Summer 1863 No. 15



In the year of 1863, Johanna Cardiff was becoming a young woman; her country was split by war.  This is her journal; these are her journeys. 


Dear Samuel,

At what point does the suffering end?  Two days ago, our beloved mother passed.  Over the past several weeks, she weakened, and she held to the notion it was the time of year and blamed her lack of vigor on the winter.  I felt that was not the case and supposed, her gentle state had more to do with her fear and worry about her sons, than her displeasure with the weather.  It was because of my fear that I hesitated to share with her your news of Luke’s death.

Every chance she had to see a newspaper, she scoured the casualty list and read the names aloud in her gentle voice.  Many times as I sat across the room from her and listened to her recite the names of the fallen, I felt she was an angel calling home her sons.  She would interrupt her recital only to murmur, “Oh your poor mothers,” every fifth or sixth name.  I will never again hear the very essence of love that made her voice.  I will never be blessed with the gentle counsel from father.  I will never contend with the teasing from Luke.  I miss them all.

This war, though it be hundreds of miles from a home and village as exacted a dreadful price from us.  I suppose others have paid more dearly than we have, but I don’t want to pay anymore.  Add to the loss in our family members the loss of Patsy and almost a hundred men from Elmira who fell at Antietam.  The cost exacted is too high.

On January 1 of this year, the Emancipation Proclamation went into effect.  As I understand it, President Lincoln has ordered the slaves being held in the rebellious states to be freed.  The Proclamation has no effect on the slaves or slaveholders in those few slave states supporting the Union.  It seems unjust to me.  If a slave is equal to a white, shouldn’t all slaves be equal to each other as well?  How can a President order property taken from one person and allow another person to retain that same property?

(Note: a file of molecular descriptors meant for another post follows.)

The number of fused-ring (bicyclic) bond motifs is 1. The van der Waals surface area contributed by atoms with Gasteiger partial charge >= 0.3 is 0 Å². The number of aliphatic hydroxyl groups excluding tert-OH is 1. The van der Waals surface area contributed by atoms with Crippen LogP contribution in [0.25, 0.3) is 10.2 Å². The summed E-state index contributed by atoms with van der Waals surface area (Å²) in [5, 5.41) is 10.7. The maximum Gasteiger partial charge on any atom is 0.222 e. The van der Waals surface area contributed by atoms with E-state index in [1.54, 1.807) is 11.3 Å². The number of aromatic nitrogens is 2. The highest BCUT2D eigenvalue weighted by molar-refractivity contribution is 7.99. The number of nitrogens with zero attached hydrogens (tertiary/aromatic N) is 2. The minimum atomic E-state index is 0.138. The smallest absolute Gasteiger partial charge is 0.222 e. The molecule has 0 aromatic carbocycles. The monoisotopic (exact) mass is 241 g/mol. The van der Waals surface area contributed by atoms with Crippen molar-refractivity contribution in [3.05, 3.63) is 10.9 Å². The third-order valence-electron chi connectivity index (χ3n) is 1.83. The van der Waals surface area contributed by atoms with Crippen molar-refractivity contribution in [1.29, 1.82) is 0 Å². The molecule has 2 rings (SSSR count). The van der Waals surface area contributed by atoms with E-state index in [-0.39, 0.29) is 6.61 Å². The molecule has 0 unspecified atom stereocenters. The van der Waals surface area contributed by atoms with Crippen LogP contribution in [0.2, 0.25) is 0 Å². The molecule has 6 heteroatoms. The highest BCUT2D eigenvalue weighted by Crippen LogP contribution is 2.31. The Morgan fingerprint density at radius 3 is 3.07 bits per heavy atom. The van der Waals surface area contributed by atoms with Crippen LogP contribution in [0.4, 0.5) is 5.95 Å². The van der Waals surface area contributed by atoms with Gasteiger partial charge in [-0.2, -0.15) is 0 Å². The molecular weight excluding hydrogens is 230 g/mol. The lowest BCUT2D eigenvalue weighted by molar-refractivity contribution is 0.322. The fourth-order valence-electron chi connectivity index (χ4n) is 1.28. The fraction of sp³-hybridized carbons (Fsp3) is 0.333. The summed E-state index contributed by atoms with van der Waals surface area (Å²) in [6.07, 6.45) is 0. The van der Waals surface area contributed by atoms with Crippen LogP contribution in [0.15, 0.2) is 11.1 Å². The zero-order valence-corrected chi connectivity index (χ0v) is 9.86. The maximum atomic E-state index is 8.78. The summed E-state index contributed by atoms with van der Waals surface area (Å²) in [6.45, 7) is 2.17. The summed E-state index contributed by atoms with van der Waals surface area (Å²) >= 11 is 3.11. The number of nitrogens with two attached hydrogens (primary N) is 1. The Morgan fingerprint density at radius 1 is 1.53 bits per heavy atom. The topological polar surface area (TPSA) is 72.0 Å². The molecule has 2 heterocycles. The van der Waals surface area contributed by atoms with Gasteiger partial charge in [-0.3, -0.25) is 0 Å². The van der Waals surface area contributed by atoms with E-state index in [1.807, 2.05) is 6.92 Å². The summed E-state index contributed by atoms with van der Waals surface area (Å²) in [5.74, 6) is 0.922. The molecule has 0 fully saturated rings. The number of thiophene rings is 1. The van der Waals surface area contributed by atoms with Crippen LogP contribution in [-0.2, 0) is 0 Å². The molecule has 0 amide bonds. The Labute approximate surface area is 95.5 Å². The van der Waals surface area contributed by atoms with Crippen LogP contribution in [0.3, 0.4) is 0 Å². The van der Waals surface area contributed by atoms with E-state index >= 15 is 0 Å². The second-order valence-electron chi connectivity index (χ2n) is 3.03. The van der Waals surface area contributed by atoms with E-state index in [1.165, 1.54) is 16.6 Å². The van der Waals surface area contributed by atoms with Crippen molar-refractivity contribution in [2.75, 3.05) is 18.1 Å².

I confess I don’t understand any of this.  I admit there are times when it is advantageous for a young lady to play the role of having feathers for brains.  Surprisingly, or maybe not so surprisingly, men will do most anything for the feather-headed, but pretty female.  In trying to understand, what our President has done and why, I feel as if I truly have feathers in my head.  It is a feeling most uncomfortable and I vow to do what I must in order to understand the happenings in my own government.

Perhaps if more of us had done so years earlier, our country would not be in the situation it finds itself.

I have written several letters to you Samuel, and have not received one in return since you wrote of the passing of Luke.  We are all we have left our family.  I beg you not to abandon me.  You are now the head of this family and I need your steadfastness and courage.  Please, stay safe and write me when you can.

Your sister

**Author’s Note:  President Lincoln withstood criticism from both pro-slave and anti-slave interests after he issued the Emancipation Proclamation.  One side claimed he had no authority to issue orders to areas in a state of rebellion and the other chided him for not freeing the slaves in all the states and territories.

Lincoln claimed that if he could save the Union without freeing the slaves, he would.  If he could save the Union by freeing the slaves, he would do that.  If he could save the Union by freeing only a part of the slaves, he would do that.  His goal was to save the Union.  Personally, he was convinced the practice of slavery was an abomination.

The practice of slavery was protected by the Constitution, at the time, so Lincoln was limited in his actions.  He used the President’s “war powers” clause, as the backbone of the Proclamation, as freeing the slaves was expected to reduce the southern output to support the Confederacy.

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